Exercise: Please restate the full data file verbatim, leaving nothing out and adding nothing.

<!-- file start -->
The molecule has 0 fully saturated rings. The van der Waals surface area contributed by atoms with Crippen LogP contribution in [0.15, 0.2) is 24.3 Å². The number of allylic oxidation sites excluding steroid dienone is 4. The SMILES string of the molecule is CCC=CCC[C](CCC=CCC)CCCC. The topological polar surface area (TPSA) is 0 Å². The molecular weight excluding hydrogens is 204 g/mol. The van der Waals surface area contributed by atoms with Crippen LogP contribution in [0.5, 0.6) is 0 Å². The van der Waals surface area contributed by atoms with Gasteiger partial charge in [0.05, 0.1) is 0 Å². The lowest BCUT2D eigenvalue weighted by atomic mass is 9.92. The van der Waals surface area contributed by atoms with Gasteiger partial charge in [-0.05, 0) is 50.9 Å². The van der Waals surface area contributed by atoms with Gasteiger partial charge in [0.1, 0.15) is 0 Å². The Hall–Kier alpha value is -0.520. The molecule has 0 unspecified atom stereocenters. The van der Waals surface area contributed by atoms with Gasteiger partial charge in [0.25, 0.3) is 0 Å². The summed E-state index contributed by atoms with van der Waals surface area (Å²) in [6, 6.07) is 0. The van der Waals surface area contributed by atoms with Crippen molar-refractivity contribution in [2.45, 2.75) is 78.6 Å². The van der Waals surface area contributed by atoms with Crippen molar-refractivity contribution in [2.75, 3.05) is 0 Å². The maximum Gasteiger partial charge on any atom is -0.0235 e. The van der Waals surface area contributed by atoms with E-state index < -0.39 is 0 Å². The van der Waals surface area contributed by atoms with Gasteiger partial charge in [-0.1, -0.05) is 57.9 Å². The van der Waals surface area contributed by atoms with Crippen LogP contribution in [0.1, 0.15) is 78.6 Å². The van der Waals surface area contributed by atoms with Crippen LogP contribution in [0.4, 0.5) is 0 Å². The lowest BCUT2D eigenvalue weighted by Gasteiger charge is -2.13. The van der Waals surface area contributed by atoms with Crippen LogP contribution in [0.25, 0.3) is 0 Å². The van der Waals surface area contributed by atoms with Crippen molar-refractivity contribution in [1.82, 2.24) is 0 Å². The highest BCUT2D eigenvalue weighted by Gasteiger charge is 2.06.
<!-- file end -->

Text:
The molecule has 0 fully saturated rings. The van der Waals surface area contributed by atoms with Crippen LogP contribution in [0.15, 0.2) is 24.3 Å². The number of allylic oxidation sites excluding steroid dienone is 4. The SMILES string of the molecule is CCC=CCC[C](CCC=CCC)CCCC. The topological polar surface area (TPSA) is 0 Å². The molecular weight excluding hydrogens is 204 g/mol. The van der Waals surface area contributed by atoms with Crippen LogP contribution in [0.5, 0.6) is 0 Å². The van der Waals surface area contributed by atoms with Gasteiger partial charge in [0.05, 0.1) is 0 Å². The lowest BCUT2D eigenvalue weighted by atomic mass is 9.92. The van der Waals surface area contributed by atoms with Gasteiger partial charge in [-0.05, 0) is 50.9 Å². The van der Waals surface area contributed by atoms with Gasteiger partial charge in [0.1, 0.15) is 0 Å². The Hall–Kier alpha value is -0.520. The molecule has 0 unspecified atom stereocenters. The van der Waals surface area contributed by atoms with Gasteiger partial charge in [0.25, 0.3) is 0 Å². The summed E-state index contributed by atoms with van der Waals surface area (Å²) in [6, 6.07) is 0. The van der Waals surface area contributed by atoms with Crippen molar-refractivity contribution in [2.45, 2.75) is 78.6 Å². The van der Waals surface area contributed by atoms with Crippen molar-refractivity contribution in [2.75, 3.05) is 0 Å². The maximum Gasteiger partial charge on any atom is -0.0235 e. The van der Waals surface area contributed by atoms with E-state index < -0.39 is 0 Å². The van der Waals surface area contributed by atoms with Gasteiger partial charge in [-0.1, -0.05) is 57.9 Å². The van der Waals surface area contributed by atoms with Crippen LogP contribution in [0.1, 0.15) is 78.6 Å². The van der Waals surface area contributed by atoms with Crippen LogP contribution in [0.4, 0.5) is 0 Å². The lowest BCUT2D eigenvalue weighted by Gasteiger charge is -2.13. The van der Waals surface area contributed by atoms with Crippen LogP contribution in [0.25, 0.3) is 0 Å². The van der Waals surface area contributed by atoms with Crippen molar-refractivity contribution in [1.82, 2.24) is 0 Å². The highest BCUT2D eigenvalue weighted by Gasteiger charge is 2.06.